A further danger is that the owner of the conflicting Chinese trade mark registration may also have recorded his registration with customs in China. This measure has been implemented mainly to guard against the enormous amount of counterfeit goods leaving Chinese shores. However, the unsuspecting “legitimate” trader may also be caught in the web. His only objective may be to import goods from China with a trade mark registered in his name in the countries where the goods will be sold. It should be clear by now that this will not safeguard him against possible seizure or even destruction of his goods by Chinese customs.

Given that Chinese production facilities form the backbone of numerous South African and foreign businesses today, particularly in the clothing and retail industries, it is surprising to what extent the dire consequences of non-registration are misunderstood or simply ignored. Importing traders believe that they will not be affected because they have made use of Chinese suppliers for many years without any problems or detection. Once detected, however, it would serve no purpose to argue that the production of the goods pre-dates the conflicting trade mark registration in China.

What then are the options available to a trader who finds himself in this kind of predicament? Apart from non-legal solutions, such as using a different mark on the goods, or only applying the label once the goods have left China, or even moving production facilities to another country (all of which may be impractical, depending on the circumstances), the following options could be considered:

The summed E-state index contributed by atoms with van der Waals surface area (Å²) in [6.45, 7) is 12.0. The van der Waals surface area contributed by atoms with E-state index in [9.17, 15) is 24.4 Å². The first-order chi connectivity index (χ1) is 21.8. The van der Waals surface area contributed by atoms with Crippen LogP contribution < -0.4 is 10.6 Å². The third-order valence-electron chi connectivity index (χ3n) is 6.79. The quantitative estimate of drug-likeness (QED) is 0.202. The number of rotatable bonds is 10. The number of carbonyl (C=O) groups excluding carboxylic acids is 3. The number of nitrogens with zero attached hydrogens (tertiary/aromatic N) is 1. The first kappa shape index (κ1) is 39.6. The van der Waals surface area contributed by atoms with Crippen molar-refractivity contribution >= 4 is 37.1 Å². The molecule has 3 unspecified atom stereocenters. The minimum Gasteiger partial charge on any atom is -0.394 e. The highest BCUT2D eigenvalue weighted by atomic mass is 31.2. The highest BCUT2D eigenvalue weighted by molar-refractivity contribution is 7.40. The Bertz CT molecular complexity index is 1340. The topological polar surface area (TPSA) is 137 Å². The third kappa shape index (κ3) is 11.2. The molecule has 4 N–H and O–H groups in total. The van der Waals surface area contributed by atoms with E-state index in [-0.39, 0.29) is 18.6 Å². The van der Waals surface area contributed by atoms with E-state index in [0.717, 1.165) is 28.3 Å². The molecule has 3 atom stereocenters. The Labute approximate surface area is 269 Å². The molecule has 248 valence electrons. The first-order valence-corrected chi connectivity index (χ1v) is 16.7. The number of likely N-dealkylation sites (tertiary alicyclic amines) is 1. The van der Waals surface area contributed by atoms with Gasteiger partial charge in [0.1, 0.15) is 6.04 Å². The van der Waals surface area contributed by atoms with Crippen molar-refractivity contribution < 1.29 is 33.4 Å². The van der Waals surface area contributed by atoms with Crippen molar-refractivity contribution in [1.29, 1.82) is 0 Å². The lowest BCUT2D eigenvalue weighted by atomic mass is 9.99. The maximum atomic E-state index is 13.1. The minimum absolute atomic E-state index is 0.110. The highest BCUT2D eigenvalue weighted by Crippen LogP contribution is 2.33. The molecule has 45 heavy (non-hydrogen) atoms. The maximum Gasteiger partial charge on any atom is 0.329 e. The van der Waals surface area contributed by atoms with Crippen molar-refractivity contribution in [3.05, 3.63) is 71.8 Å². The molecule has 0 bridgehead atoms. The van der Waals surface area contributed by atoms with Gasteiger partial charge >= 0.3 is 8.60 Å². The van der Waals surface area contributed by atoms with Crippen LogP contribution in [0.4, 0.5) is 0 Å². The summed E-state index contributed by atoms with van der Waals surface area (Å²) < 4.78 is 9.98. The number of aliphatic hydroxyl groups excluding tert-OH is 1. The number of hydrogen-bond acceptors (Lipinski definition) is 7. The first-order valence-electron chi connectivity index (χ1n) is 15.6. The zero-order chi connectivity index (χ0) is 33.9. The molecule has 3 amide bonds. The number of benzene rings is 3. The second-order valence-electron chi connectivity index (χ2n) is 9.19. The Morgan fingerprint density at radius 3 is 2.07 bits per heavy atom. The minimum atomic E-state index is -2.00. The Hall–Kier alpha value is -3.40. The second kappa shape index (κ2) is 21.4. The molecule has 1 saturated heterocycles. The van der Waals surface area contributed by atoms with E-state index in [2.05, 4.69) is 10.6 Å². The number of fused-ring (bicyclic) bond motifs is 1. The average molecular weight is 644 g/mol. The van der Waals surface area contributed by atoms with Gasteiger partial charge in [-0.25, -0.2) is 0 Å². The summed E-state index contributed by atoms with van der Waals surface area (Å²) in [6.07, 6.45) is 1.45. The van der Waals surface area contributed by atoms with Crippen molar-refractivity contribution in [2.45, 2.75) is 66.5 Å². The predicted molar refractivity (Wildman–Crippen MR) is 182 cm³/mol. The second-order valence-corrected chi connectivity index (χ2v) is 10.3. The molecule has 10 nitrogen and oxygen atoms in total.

• Cancellation of the registered mark

The conflicting registration could be attacked on the basis of non-use. This remedy would only be available if the owner has not used his mark for a continuous period of at least 3 years after registration. The onus will be on the owner to show that he has, in fact, used his mark. A prior registration can also be cancelled if it is similar to an earlier, well-known mark or was filed in bad faith, or if an agent or representative of the trade mark owner registered the mark in his own name. The onus to prove these facts will be on the person seeking cancellation. The first ground may be the most difficult, if not impossible, to prove given that the goods in question have been manufactured in China for export purposes only and could therefore hardly have established a reputation in that country.

  • Reaching agreement with the owner of the registered mark

The owner could be asked to consent to the trader’s use of the trade mark or to sell or licence the mark to the trader. These agreements, however, usually come with a hefty price tag attached.

Prevention is therefore the only viable solution in most cases which may be a cold comfort to traders who have been sourcing their goods from China for years without any trade mark protection. However, traders considering China as a future source of supply would be well advised to register their trade marks without delay.

South Africa and China have been used as examples in this article because of their particular relevance to the South African import and export industries. The issues discussed here are, however, equally applicable to other countries where goods are produced for export purposes only. Therefore, whether you are sourcing glassware from Italy or T-shirts from Vietnam under your own brand, always remember to protect your trade mark in those countries as well.